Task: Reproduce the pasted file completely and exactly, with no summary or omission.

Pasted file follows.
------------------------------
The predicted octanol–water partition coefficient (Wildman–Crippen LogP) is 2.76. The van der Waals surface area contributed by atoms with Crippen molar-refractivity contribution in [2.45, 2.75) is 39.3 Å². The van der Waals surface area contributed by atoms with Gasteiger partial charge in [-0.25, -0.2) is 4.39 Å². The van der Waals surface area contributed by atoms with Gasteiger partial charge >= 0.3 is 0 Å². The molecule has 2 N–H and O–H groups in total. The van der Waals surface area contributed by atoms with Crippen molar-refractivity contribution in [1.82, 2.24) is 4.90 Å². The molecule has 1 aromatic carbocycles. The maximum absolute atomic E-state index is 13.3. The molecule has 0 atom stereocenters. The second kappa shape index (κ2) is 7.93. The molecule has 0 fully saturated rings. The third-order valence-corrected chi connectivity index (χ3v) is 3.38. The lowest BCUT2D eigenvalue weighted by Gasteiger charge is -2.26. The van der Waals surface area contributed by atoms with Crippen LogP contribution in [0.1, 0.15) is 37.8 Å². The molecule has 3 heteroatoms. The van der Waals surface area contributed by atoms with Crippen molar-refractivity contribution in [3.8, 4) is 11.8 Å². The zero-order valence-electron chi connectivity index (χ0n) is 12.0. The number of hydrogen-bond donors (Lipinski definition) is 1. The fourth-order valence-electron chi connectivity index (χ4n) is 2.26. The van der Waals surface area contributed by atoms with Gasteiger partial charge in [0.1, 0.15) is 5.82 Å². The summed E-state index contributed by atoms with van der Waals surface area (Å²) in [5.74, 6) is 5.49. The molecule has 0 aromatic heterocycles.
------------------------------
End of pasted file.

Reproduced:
The predicted octanol–water partition coefficient (Wildman–Crippen LogP) is 2.76. The van der Waals surface area contributed by atoms with Crippen molar-refractivity contribution in [2.45, 2.75) is 39.3 Å². The van der Waals surface area contributed by atoms with Gasteiger partial charge in [-0.25, -0.2) is 4.39 Å². The van der Waals surface area contributed by atoms with Gasteiger partial charge >= 0.3 is 0 Å². The molecule has 2 N–H and O–H groups in total. The van der Waals surface area contributed by atoms with Crippen molar-refractivity contribution in [1.82, 2.24) is 4.90 Å². The molecule has 1 aromatic carbocycles. The maximum absolute atomic E-state index is 13.3. The molecule has 0 atom stereocenters. The second kappa shape index (κ2) is 7.93. The molecule has 0 fully saturated rings. The third-order valence-corrected chi connectivity index (χ3v) is 3.38. The lowest BCUT2D eigenvalue weighted by Gasteiger charge is -2.26. The van der Waals surface area contributed by atoms with Crippen LogP contribution in [0.1, 0.15) is 37.8 Å². The molecule has 3 heteroatoms. The van der Waals surface area contributed by atoms with Crippen molar-refractivity contribution in [3.8, 4) is 11.8 Å². The zero-order valence-electron chi connectivity index (χ0n) is 12.0. The number of hydrogen-bond donors (Lipinski definition) is 1. The fourth-order valence-electron chi connectivity index (χ4n) is 2.26. The van der Waals surface area contributed by atoms with Gasteiger partial charge in [0.1, 0.15) is 5.82 Å². The summed E-state index contributed by atoms with van der Waals surface area (Å²) in [5.74, 6) is 5.49. The molecule has 0 aromatic heterocycles.